When you’re writing a scientific paper, what’s on your mind? What are you thinking of? What are the aims?
I find myself in a shift of attitude when it comes to writing.
When I wrote my first paper(s), I had no clue what I was doing. I was summarizing everything I did, and not necessarily in very concise form. I included everything I measured, everything I analyzed, in every possible way. Drafts were endless. Everything was there, but there was no coherence.
This was nicely illustrated in a review paper I once wrote for Frontiers in Ecology and Evolution. Well, that is, in the first version I submitted. The ~17 pages (first round) and ~8 pages (second round) of reviewer comments helped me to greatly improve it, but it was pretty bad. The first version was literally a summary of every single study I had collected from an exhaustive literature search. That was that. It wasn’t a review. It was a series of summarizing statements slapped together. It was horrible. Luckily, I had reviewers that went out of their ways to make things better. It was a rough experience, but a tremendous learning moment.
What was wrong with my initial approach?
I think what was missing then was a central thesis. A message! There wasn’t any. I just slapped together some summaries, thinking that was all that a review was about. Boy, was I wrong… I didn’t think about what was the story I wanted to tell to my readers.
Yes, you read that right.
Scientific writing is as much about storytelling as is writing a novel. Only in academia the facts and storyline of your piece are determined by your hard-earned data, and your interpretation of the results. It took me a couple of years to see this myself, and to make this transition towards writing with story in mind. But I think this transition is a vital one.
What’s the story you want to tell to your reader?
What’s the thought you want to print into their minds after they put down your paper?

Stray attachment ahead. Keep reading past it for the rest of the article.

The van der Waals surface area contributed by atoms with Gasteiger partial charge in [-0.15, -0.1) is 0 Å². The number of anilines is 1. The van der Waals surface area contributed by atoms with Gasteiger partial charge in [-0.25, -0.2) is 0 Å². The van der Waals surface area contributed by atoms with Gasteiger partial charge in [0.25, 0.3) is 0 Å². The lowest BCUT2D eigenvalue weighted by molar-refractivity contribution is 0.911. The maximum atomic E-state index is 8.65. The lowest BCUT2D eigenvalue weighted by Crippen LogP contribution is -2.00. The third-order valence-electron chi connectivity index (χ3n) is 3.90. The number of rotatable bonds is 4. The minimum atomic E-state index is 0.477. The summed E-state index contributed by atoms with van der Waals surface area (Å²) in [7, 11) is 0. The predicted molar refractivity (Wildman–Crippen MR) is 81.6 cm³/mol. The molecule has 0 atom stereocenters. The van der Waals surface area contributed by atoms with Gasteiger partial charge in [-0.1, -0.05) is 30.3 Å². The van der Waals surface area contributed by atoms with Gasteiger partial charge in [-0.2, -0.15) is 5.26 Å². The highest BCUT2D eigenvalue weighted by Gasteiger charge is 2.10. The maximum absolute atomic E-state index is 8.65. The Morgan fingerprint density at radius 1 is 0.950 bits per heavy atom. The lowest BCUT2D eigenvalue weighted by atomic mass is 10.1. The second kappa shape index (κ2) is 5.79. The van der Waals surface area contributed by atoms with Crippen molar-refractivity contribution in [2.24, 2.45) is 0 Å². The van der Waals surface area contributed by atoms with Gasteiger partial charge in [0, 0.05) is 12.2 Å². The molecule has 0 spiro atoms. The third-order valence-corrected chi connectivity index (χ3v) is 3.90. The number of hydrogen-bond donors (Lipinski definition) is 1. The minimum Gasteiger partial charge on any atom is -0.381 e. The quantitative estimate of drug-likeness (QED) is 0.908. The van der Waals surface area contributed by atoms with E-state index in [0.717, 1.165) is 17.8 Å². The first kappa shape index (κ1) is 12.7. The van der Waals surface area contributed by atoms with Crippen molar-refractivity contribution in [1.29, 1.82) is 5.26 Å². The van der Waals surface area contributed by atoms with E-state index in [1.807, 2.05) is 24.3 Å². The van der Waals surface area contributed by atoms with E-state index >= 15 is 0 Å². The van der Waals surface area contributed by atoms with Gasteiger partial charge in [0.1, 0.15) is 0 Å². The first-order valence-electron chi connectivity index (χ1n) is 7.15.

Approaching scientific papers this way is more fun, and can greatly help speed up the writing process, but also – in my opinion – creates more easily readable papers. It requires you to critically think of your experiment before analysis and writing. What key components would be needed to tell your main story? Are there additional components that might add an extra dimension? (Let’s call them supplements). Is it necessary to include all those extra things that you measured just because you had the time and because you would get that burning sensation of fomo if you wouldn’t? My guess is probably not. Include what’s appropriate. Don’t clutter a manuscript with unrelated and irrelevant data only because you mindlessly collected it at some point. (I have been guilty of this myself*, and know it’s a vice of many colleagues).
Find the story in your ‘main’ data, and include the support you need to tell that story as best you can.
It’s all about story, and I can’t repeat it often enough.
Story. Story. Story.
Better start telling!
* Improving as a writer is a continuing process for all of us, and certainly also for me. I still cringe when I read old papers of mine. But my gut feeling is I’m on an upward trend, and I hope my papers get better (in terms of writing) with every new publication.